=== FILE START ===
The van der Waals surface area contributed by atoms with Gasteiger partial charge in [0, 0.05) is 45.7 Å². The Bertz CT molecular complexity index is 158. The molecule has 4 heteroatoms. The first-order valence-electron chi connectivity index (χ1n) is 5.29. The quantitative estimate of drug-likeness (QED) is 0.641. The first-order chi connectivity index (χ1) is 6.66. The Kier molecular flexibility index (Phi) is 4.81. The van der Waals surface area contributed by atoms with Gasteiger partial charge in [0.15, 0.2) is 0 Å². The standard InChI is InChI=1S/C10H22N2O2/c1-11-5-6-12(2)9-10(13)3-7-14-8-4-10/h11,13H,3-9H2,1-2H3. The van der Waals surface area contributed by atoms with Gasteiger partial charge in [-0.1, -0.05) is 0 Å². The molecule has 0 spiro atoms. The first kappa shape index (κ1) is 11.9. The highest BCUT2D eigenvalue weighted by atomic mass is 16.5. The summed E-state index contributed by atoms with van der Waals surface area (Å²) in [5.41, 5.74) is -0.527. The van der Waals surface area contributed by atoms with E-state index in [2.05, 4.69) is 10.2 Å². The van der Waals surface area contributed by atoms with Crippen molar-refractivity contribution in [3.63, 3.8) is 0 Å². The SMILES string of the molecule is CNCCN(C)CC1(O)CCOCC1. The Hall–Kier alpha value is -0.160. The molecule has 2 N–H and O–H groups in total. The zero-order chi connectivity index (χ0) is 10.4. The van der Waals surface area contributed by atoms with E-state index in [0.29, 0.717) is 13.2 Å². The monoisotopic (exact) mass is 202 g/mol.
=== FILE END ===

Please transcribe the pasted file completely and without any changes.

The van der Waals surface area contributed by atoms with Gasteiger partial charge in [0, 0.05) is 45.7 Å². The Bertz CT molecular complexity index is 158. The molecule has 4 heteroatoms. The first-order valence-electron chi connectivity index (χ1n) is 5.29. The quantitative estimate of drug-likeness (QED) is 0.641. The first-order chi connectivity index (χ1) is 6.66. The Kier molecular flexibility index (Phi) is 4.81. The van der Waals surface area contributed by atoms with Gasteiger partial charge in [0.15, 0.2) is 0 Å². The standard InChI is InChI=1S/C10H22N2O2/c1-11-5-6-12(2)9-10(13)3-7-14-8-4-10/h11,13H,3-9H2,1-2H3. The van der Waals surface area contributed by atoms with Gasteiger partial charge in [-0.1, -0.05) is 0 Å². The molecule has 0 spiro atoms. The first kappa shape index (κ1) is 11.9. The highest BCUT2D eigenvalue weighted by atomic mass is 16.5. The summed E-state index contributed by atoms with van der Waals surface area (Å²) in [5.41, 5.74) is -0.527. The van der Waals surface area contributed by atoms with E-state index in [2.05, 4.69) is 10.2 Å². The van der Waals surface area contributed by atoms with Crippen molar-refractivity contribution in [3.63, 3.8) is 0 Å². The SMILES string of the molecule is CNCCN(C)CC1(O)CCOCC1. The Hall–Kier alpha value is -0.160. The molecule has 2 N–H and O–H groups in total. The zero-order chi connectivity index (χ0) is 10.4. The van der Waals surface area contributed by atoms with E-state index in [0.29, 0.717) is 13.2 Å². The monoisotopic (exact) mass is 202 g/mol.